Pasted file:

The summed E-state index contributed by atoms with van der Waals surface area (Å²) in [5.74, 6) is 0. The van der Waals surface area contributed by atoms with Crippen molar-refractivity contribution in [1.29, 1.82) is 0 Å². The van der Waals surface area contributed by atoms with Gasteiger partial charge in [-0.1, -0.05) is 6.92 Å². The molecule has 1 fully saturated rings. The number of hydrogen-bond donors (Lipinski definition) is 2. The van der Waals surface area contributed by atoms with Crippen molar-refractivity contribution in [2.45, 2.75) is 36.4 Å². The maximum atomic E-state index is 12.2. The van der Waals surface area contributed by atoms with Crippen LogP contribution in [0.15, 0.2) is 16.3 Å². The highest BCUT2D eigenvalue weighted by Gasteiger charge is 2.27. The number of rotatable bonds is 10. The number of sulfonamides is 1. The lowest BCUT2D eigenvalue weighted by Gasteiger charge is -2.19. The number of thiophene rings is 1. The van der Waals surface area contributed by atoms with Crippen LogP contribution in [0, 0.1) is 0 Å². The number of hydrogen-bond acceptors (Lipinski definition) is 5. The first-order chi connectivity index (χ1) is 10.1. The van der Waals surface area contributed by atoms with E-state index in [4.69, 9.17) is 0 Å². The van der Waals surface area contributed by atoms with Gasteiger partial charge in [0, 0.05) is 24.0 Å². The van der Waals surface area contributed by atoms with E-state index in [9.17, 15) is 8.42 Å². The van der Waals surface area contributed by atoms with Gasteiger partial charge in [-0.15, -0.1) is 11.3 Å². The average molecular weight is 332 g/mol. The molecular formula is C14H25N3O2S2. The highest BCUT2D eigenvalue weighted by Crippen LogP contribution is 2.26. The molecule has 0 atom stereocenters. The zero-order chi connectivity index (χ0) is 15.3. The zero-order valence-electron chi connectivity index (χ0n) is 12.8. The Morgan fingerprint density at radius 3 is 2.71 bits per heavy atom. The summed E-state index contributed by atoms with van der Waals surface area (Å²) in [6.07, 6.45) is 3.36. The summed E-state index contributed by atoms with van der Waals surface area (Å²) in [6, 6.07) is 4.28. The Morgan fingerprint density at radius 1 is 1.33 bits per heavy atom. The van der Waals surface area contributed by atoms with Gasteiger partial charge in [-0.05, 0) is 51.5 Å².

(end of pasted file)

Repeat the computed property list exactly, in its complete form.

The summed E-state index contributed by atoms with van der Waals surface area (Å²) in [5.74, 6) is 0. The van der Waals surface area contributed by atoms with Crippen molar-refractivity contribution in [1.29, 1.82) is 0 Å². The van der Waals surface area contributed by atoms with Gasteiger partial charge in [-0.1, -0.05) is 6.92 Å². The molecule has 1 fully saturated rings. The number of hydrogen-bond donors (Lipinski definition) is 2. The van der Waals surface area contributed by atoms with Crippen molar-refractivity contribution in [2.45, 2.75) is 36.4 Å². The maximum atomic E-state index is 12.2. The van der Waals surface area contributed by atoms with Crippen LogP contribution in [0.15, 0.2) is 16.3 Å². The highest BCUT2D eigenvalue weighted by Gasteiger charge is 2.27. The number of rotatable bonds is 10. The number of sulfonamides is 1. The lowest BCUT2D eigenvalue weighted by Gasteiger charge is -2.19. The number of thiophene rings is 1. The van der Waals surface area contributed by atoms with Crippen LogP contribution in [0, 0.1) is 0 Å². The number of hydrogen-bond acceptors (Lipinski definition) is 5. The first-order chi connectivity index (χ1) is 10.1. The van der Waals surface area contributed by atoms with E-state index in [4.69, 9.17) is 0 Å². The van der Waals surface area contributed by atoms with Gasteiger partial charge in [0, 0.05) is 24.0 Å². The van der Waals surface area contributed by atoms with E-state index in [9.17, 15) is 8.42 Å². The van der Waals surface area contributed by atoms with Gasteiger partial charge in [-0.15, -0.1) is 11.3 Å². The average molecular weight is 332 g/mol. The molecular formula is C14H25N3O2S2. The highest BCUT2D eigenvalue weighted by Crippen LogP contribution is 2.26. The molecule has 0 atom stereocenters. The zero-order chi connectivity index (χ0) is 15.3. The zero-order valence-electron chi connectivity index (χ0n) is 12.8. The Morgan fingerprint density at radius 3 is 2.71 bits per heavy atom. The summed E-state index contributed by atoms with van der Waals surface area (Å²) in [6.07, 6.45) is 3.36. The summed E-state index contributed by atoms with van der Waals surface area (Å²) in [6, 6.07) is 4.28. The Morgan fingerprint density at radius 1 is 1.33 bits per heavy atom. The van der Waals surface area contributed by atoms with Gasteiger partial charge in [-0.05, 0) is 51.5 Å².